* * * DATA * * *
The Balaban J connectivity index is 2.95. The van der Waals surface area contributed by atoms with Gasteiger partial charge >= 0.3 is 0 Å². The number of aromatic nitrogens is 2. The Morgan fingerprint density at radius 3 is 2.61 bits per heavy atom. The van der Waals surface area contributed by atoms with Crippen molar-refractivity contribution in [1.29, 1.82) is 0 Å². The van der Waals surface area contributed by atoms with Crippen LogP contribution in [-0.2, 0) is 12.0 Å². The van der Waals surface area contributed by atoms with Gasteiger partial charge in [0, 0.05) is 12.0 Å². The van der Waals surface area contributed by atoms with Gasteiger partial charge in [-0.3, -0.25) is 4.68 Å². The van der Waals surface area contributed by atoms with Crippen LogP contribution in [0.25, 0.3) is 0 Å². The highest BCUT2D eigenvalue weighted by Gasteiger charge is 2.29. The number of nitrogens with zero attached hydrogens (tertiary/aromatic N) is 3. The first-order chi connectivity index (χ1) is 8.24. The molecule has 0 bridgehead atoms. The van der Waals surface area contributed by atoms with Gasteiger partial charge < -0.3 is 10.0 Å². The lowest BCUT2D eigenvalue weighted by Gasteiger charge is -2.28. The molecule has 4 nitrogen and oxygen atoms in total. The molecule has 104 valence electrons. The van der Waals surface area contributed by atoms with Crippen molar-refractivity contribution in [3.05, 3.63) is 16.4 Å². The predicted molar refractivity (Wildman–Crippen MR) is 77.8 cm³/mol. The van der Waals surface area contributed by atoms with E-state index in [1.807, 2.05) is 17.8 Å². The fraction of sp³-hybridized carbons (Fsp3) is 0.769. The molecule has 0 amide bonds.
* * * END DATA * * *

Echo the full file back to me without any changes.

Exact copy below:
The Balaban J connectivity index is 2.95. The van der Waals surface area contributed by atoms with Gasteiger partial charge >= 0.3 is 0 Å². The number of aromatic nitrogens is 2. The Morgan fingerprint density at radius 3 is 2.61 bits per heavy atom. The van der Waals surface area contributed by atoms with Crippen molar-refractivity contribution in [1.29, 1.82) is 0 Å². The van der Waals surface area contributed by atoms with Crippen LogP contribution in [-0.2, 0) is 12.0 Å². The van der Waals surface area contributed by atoms with Gasteiger partial charge in [0, 0.05) is 12.0 Å². The van der Waals surface area contributed by atoms with Gasteiger partial charge in [-0.3, -0.25) is 4.68 Å². The van der Waals surface area contributed by atoms with Crippen LogP contribution in [0.25, 0.3) is 0 Å². The highest BCUT2D eigenvalue weighted by Gasteiger charge is 2.29. The number of nitrogens with zero attached hydrogens (tertiary/aromatic N) is 3. The first-order chi connectivity index (χ1) is 8.24. The molecule has 0 bridgehead atoms. The van der Waals surface area contributed by atoms with Gasteiger partial charge < -0.3 is 10.0 Å². The lowest BCUT2D eigenvalue weighted by Gasteiger charge is -2.28. The molecule has 4 nitrogen and oxygen atoms in total. The molecule has 104 valence electrons. The van der Waals surface area contributed by atoms with Crippen molar-refractivity contribution in [3.05, 3.63) is 16.4 Å². The predicted molar refractivity (Wildman–Crippen MR) is 77.8 cm³/mol. The van der Waals surface area contributed by atoms with E-state index in [1.807, 2.05) is 17.8 Å². The fraction of sp³-hybridized carbons (Fsp3) is 0.769. The molecule has 0 amide bonds.